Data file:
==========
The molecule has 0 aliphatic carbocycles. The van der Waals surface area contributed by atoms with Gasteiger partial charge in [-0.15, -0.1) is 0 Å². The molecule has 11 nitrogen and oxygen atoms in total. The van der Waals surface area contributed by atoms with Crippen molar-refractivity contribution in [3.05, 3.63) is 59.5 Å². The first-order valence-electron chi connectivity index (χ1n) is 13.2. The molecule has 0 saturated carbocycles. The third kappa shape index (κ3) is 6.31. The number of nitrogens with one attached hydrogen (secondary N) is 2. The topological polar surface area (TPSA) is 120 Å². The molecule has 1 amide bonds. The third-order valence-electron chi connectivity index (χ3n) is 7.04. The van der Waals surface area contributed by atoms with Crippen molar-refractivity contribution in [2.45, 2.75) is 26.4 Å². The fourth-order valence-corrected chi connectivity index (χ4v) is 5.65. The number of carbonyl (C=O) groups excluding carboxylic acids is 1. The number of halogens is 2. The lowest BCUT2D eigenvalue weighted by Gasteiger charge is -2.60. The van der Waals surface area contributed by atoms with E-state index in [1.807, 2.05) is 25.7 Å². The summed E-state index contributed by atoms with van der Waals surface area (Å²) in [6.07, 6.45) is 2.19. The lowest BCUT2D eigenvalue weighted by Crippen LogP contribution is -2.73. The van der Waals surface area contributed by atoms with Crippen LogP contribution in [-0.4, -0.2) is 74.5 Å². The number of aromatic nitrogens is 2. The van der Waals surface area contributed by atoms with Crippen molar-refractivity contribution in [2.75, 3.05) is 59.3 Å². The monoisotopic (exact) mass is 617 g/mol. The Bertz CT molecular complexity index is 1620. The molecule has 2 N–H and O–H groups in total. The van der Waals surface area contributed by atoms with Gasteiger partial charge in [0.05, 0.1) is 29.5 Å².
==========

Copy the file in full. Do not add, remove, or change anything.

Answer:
The molecule has 0 aliphatic carbocycles. The van der Waals surface area contributed by atoms with Gasteiger partial charge in [-0.15, -0.1) is 0 Å². The molecule has 11 nitrogen and oxygen atoms in total. The van der Waals surface area contributed by atoms with Crippen molar-refractivity contribution in [3.05, 3.63) is 59.5 Å². The first-order valence-electron chi connectivity index (χ1n) is 13.2. The molecule has 0 saturated carbocycles. The third kappa shape index (κ3) is 6.31. The number of nitrogens with one attached hydrogen (secondary N) is 2. The topological polar surface area (TPSA) is 120 Å². The molecule has 1 amide bonds. The third-order valence-electron chi connectivity index (χ3n) is 7.04. The van der Waals surface area contributed by atoms with Crippen molar-refractivity contribution in [2.45, 2.75) is 26.4 Å². The fourth-order valence-corrected chi connectivity index (χ4v) is 5.65. The number of carbonyl (C=O) groups excluding carboxylic acids is 1. The number of halogens is 2. The lowest BCUT2D eigenvalue weighted by Gasteiger charge is -2.60. The van der Waals surface area contributed by atoms with E-state index in [1.807, 2.05) is 25.7 Å². The summed E-state index contributed by atoms with van der Waals surface area (Å²) in [6.07, 6.45) is 2.19. The lowest BCUT2D eigenvalue weighted by Crippen LogP contribution is -2.73. The van der Waals surface area contributed by atoms with Crippen LogP contribution in [-0.4, -0.2) is 74.5 Å². The number of aromatic nitrogens is 2. The van der Waals surface area contributed by atoms with Crippen molar-refractivity contribution in [2.75, 3.05) is 59.3 Å². The monoisotopic (exact) mass is 617 g/mol. The Bertz CT molecular complexity index is 1620. The molecule has 2 N–H and O–H groups in total. The van der Waals surface area contributed by atoms with Gasteiger partial charge in [0.05, 0.1) is 29.5 Å².